Green Village Bali is an eco initiative led by Ubud’s Elora Hardy and her team at Ibuku – architects, designers and master craftsmen who pioneer all-new approaches to bamboo architecture and furniture design. Elora invited us to spend a night at the biggest house at Green Village, called Sharma Springs. The 6-storey, 4-bedroom house is newly complete and staying there was a very rare treat indeed. Here’s why, in a two-part blog: his and hers!
Part 1: by RIO HELMI
From the outside, Sharma Springs is unassuming – when you come into the driveway it doesn’t announce itself with great pomp. In fact from the street it just looks like a slightly better off village home. It’s smart that the entrance is so discreet.
There’s great value to being in a Balinese village without creating a jarring presence – you aren’t coming across in great mansion-esque, overpowering, ostentatious way, which is really important. If there’s one way to alienate Balinese it’s by being showy.
You only get the full impact of what has transpired and is transpiring here once you are inside. Once past the gatehouse the landscape drops away into a river ravine, but you barely have time to take that in. At first you struggle to slot this thing in front of you into a convenient box: is it a film set? Is a huge, mad sculpture? Is this simply some outrageous, fantasy indulgence? But by now you’re in a different plane of mind.
The moment you enter the tunnel, a bridge which seems to float in space and bounces a little as you walk across, you feel your sense of space and gravity shift, your concept of what a building is is challenged. It’s almost a gestalt experience. Through this bamboo birthing canal you have arrived in a whole different way of addressing the environment. For lack of a better word, it’s organic, and it’s unavoidable. The forms, the shapes, the overall design. It’s not just about bamboo as a material, it’s about being in a constructed yet interactive reflection of a living, all-natural environment.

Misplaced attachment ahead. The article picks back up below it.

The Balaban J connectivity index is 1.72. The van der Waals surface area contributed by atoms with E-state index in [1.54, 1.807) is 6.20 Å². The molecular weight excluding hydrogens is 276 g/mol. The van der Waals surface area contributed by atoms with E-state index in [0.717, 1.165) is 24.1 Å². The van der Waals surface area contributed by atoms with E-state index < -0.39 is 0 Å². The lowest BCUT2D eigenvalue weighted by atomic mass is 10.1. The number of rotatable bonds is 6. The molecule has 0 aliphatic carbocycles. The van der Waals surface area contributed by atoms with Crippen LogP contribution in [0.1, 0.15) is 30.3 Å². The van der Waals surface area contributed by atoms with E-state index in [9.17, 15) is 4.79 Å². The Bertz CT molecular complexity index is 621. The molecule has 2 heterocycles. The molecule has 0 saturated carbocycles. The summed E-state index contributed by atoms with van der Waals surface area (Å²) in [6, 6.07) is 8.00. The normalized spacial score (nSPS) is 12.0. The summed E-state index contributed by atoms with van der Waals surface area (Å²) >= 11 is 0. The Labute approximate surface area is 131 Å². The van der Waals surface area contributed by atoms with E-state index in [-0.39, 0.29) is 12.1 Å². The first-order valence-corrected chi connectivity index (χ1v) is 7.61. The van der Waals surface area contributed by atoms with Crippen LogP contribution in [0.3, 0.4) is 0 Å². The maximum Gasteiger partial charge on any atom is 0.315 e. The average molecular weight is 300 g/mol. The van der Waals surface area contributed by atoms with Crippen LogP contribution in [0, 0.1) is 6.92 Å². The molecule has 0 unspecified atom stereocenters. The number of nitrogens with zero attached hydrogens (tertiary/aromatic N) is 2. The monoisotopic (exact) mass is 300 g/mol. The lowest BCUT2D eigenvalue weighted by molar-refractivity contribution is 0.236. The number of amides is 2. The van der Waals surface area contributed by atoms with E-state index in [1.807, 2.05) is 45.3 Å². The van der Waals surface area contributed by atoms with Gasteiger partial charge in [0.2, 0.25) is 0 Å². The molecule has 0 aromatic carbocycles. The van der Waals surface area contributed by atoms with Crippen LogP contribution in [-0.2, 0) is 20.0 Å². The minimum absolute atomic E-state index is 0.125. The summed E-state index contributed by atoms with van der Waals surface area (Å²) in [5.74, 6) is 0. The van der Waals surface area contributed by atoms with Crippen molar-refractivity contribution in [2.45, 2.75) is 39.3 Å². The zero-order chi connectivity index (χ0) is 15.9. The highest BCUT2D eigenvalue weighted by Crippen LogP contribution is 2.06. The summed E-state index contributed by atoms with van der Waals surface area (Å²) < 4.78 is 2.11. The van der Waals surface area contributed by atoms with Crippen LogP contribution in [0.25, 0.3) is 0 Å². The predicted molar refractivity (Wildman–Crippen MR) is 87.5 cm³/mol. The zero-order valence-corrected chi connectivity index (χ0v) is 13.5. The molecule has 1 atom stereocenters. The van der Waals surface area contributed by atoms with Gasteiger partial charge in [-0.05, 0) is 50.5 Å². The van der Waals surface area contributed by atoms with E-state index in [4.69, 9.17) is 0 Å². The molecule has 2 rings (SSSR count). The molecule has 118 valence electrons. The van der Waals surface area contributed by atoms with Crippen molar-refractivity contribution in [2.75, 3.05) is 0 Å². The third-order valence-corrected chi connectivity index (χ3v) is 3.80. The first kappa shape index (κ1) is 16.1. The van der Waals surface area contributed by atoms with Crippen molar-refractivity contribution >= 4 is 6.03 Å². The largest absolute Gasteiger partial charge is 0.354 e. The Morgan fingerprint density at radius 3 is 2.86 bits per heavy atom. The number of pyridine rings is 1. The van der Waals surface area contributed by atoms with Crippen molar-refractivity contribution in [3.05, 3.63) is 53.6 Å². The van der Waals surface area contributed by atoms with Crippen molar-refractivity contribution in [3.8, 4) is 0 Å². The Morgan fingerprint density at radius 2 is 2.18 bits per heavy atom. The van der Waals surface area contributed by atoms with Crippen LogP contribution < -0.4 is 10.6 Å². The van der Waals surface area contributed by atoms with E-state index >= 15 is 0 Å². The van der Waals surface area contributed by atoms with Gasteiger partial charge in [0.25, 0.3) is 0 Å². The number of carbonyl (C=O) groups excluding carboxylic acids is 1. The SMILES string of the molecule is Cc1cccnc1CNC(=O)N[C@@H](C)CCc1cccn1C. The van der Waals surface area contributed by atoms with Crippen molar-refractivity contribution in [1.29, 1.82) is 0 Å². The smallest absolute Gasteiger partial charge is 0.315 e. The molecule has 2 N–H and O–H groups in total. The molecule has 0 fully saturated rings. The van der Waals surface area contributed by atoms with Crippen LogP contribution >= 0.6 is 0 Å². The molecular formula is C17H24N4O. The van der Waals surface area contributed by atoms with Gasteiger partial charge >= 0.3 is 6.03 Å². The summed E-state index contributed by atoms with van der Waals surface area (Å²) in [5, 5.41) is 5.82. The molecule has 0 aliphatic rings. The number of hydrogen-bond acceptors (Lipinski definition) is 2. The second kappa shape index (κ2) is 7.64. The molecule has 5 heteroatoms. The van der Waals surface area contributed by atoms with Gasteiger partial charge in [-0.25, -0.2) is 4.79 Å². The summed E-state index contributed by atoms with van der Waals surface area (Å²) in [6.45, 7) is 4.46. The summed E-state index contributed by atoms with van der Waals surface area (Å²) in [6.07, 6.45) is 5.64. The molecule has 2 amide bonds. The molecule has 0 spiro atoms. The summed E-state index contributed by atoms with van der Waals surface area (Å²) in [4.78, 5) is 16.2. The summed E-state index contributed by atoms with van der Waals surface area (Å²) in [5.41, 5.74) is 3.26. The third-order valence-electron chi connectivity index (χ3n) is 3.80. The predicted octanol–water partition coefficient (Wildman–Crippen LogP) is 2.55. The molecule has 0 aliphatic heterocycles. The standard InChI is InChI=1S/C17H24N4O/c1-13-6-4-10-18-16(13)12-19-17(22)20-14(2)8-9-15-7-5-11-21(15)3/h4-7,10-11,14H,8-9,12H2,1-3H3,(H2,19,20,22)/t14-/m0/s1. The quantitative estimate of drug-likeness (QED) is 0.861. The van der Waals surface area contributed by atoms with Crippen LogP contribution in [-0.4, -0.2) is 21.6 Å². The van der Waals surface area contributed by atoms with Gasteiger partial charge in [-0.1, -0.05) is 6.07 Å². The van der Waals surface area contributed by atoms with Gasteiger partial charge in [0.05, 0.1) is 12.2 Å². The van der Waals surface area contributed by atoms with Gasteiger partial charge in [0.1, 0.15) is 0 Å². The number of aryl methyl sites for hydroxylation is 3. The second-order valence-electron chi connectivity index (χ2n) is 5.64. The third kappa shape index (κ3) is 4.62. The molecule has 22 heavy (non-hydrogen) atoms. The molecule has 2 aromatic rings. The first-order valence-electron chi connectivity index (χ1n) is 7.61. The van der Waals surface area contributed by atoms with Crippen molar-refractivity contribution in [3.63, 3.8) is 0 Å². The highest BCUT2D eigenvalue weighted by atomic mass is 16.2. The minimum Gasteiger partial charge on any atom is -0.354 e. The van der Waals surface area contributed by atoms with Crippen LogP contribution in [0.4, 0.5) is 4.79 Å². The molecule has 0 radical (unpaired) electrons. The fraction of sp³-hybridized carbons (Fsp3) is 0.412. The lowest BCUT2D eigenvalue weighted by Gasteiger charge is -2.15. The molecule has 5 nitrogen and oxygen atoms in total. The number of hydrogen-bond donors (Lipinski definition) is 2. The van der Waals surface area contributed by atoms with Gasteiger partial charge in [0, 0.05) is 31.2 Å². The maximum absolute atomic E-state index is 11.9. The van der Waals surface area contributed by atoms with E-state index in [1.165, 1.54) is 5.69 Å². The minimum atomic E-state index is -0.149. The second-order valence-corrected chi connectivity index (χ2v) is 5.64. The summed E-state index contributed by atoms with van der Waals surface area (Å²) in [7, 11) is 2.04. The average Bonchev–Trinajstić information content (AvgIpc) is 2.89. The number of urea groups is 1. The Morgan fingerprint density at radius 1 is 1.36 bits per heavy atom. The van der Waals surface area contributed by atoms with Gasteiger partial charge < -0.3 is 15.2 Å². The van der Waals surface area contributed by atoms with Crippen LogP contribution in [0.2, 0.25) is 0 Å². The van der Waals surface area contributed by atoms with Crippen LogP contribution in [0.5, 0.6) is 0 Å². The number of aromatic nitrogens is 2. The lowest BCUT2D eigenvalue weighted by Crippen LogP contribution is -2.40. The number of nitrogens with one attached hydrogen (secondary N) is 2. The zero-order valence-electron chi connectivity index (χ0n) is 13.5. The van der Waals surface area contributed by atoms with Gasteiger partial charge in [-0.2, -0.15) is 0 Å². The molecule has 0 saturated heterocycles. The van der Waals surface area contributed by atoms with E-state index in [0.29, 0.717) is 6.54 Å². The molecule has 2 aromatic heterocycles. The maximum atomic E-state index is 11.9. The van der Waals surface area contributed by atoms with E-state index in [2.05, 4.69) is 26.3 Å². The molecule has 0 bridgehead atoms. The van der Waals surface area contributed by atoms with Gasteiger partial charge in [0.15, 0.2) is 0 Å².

Once you’re over the overwhelming design-ness of it, then the details start to hit you. For a moment you’re kind of lost, because there aren’t the familiar light-switches on the walls – in fact there isn’t even a wall! Then you start to notice how clever things are – light switches discreetly poised on strategically placed bamboo mini-columns, air conditioning units camouflaged in bamboo cages. Even the circular doors don’t open the way we are used to, they would just keep spinning smoothly on their axis if you let them.
But there’s no question that all this bamboo is luxury. The house has expansiveness and depth, plenty of space, and in a word it is ‘appointed’. Every detail has been thought about. It’s a far cry from any resemblance to any kind of bamboo structure that you might have imagined, or that you might see in other parts of Bali (or the world). In some strange way it’s almost like a spaceship. A warmly coloured, audaciously designed spaceship made of supergrass.
Part 2: by CATRIONA MITCHELL
Rio and I have been totally overworked the past few weeks: painting walls, sanding cupboards, buying and arranging furniture, sourcing suppliers, designing menus, hanging photos for Rio’s new gallery and café. We’re badly in need of a break.
We pull into the driveway in Sibang, and I wonder where we are. Aren’t we bound for some kind of eco wonderland, a fantastical, rejuvenating, green jungle getaway? Instead we’re in a garage in the midst of a little village: cockerels are pecking about next door and curious children are staring through the closing gate at Rio’s motorbike. I figure Rio must have stopped here to pick something up on the way…
The moment we’re ushered to the back of the garage, I realize that we have in fact reached our destination, and that the discreet entrance has very little to do with the experience that lies ahead.
Sharma Springs is accessed by a bamboo tunnel, suspended across a ravine. We remove our shoes. It shakes a little as we cross, like a home-made rope bridge across a river, in a way that’s charming rather than alarming. Everything is extremely well constructed. The house is colossal; its six levels held up by a complex system of bamboo poles. The front door is a swinging oval window. We step across the threshold and I immediately feel different. The stress leaves my body. It’s that instant – something to do with being in a vast space, surrounded by only natural fibres. We’ve entered a tree house, unlike any other tree house on Earth.